Skip to main content

CTE Content Areas

Program Data

CR 100.5 (d)(6)(iv)(a)(2)(vi) an assurance that data on student progress and performance will be made available to evaluate success on Regents examinations or approved alternatives, technical assessments, and placement in employment, the military or postsecondary education programs

Definitions:

  1. Student progress—The degree to which a student has progressed through the various components of an approved program.
  2. Performance—Student outcomes on Regents examinations, approved alternatives, and technical assessments.
  3. Regents examinations—English language arts (Perkins indicator 2s1), math (Perkins indicator 2s2), science (Perkins indicator2s3)
  4. Approved alternatives—Assessments which measure an equivalent level of knowledge and skill that can be substituted for required regents exams as specified in Commissioners Regulation 100.2 (f). Department approved alternative assessments can be found on the Office of State Assessment website.
  5. Technical assessments—The three-part technical assessment (written, performance, and local) for NYSED-approved CTE programs. See section on technical assessments.  
  6. Placement in employment, military, or postsecondary education—post-high school placement data (Perkins indicator 3s1).

 

Purpose

Commissioner’s Regulations [100.5 (d)(6)(iv)(a)(2)(vi)] require NYSED-approved CTE programs to evaluate and report data relating to student progress and performance. The purpose of providing program data is to ensure that program level monitoring occurs.  A comprehensive analysis of program data is conducted at the local level to identify program needs and to inform program changes. This information is required to be submitted with the re-approval application every five years, but best practice is to conduct this review annually.

NYSED-approved CTE programs are required to report student level CTE data annually to the Office of Information Reporting Services (IRS) through the Student Information Repository System (SIRS). Additional information can be found on the Reporting CTE Data webpage.

The Office of Career and Technical Education at the NYSED uses aggregated statewide student and program data to assess the overall impact of CTE policy and make modifications to procedural aspects of the policy. CTE data is also used to inform program re-approval decisions, Perkins grant application review, and civil rights monitoring. All three of these are foundational to federally required reporting and administration of CTE programming in the state.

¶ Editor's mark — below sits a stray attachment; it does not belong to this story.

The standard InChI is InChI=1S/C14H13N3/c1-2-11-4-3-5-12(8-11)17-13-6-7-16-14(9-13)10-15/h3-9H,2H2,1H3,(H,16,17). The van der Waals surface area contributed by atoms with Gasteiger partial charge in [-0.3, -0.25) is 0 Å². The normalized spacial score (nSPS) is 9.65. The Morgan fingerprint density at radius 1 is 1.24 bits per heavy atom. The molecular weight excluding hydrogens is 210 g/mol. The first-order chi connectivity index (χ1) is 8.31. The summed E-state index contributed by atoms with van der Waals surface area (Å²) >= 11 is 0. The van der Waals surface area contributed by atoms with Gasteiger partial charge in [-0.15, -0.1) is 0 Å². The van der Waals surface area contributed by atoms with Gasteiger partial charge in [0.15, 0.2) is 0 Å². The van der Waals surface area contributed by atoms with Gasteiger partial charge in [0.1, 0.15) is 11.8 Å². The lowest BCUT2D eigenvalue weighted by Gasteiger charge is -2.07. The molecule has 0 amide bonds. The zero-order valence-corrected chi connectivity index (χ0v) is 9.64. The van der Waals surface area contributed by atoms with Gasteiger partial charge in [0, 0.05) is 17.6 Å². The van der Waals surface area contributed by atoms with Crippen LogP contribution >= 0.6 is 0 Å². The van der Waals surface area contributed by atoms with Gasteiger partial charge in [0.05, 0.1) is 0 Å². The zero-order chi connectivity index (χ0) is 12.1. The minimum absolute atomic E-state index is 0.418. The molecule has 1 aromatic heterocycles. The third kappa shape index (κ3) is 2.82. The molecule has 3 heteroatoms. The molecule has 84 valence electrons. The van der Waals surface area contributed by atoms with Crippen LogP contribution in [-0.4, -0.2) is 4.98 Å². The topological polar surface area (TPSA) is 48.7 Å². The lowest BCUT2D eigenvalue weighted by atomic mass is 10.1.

Documentation

Initial Approval

Initial approval applications must include projected student enrollment. These projections must be disaggregated by total student cohort, students with IEPs, and students with 504s.

Re-approval

Re-approval applications must include the number of students that have completed the coursework in the program of study, attempted all three parts of the technical assessment, passed the technical assessment, and received a technical endorsement. This data must be disaggregated by total student cohort, students with IEPs, and students with 504s. Re-approval applications must also include the number of students that have participated in each type of work-based learning experiences.

 

Process

When conducting a data analysis for program re-approval, the self-study team should evaluate the following:

  1. Of the students who have completed the coursework in the program of study
    • Is the number of students completing coursework for the program of study reasonable given the size of the school/district/BOCES?
    • Are students in special populations over- or underrepresented in the program?
    • What are the enrollment trends for the program?
  2. Of the students who have attempted all three parts of the technical assessment
    • Have all students attempted the technical assessment? If not, why not?
    • Do all special population students attempt the technical assessment? If not, what steps are being taken to improve access to success for these students?
  3. Of the students who have passed the technical assessment
    • What is the expectation for the pass rate on the technical assessment? How was this expectation developed?
    • Is the student pass rate on the technical assessment reasonable when compared to the total number of students that attempted the assessment?
    • Do students in special populations perform at the same rate as their peers? If not, what steps are being taken to improve outcomes for these students?
  4. Of the students who have received a technical endorsement
    • Is the number of students that have received a technical endorsement reasonable when compared to the number of students that have completed coursework and passed the technical assessment?
    • Do students in special populations receive technical endorsements at the same rate as their peers? If not, what steps are being taken to improve outcomes for these students?
  5. Students of special populations
    • What is the enrollment, performance, and completion rates for students of all special populations (SWD, ELLs, non-traditional, economically disadvantaged, homeless, etc.) in comparison to students who are not members of special populations?
  6. Of the students participating in WBL experiences
    • Are the number of students participating in WBL experiences reasonable given the number of students completing coursework for this program of study?
    • Do students from special populations participate in WBL at the same rate as their peers?
    • Are certain student populations over or underrepresented in specific types of WBL?
    • Do all student groups participate in similar types of WBL learning?

 

View the program data page in PDF format.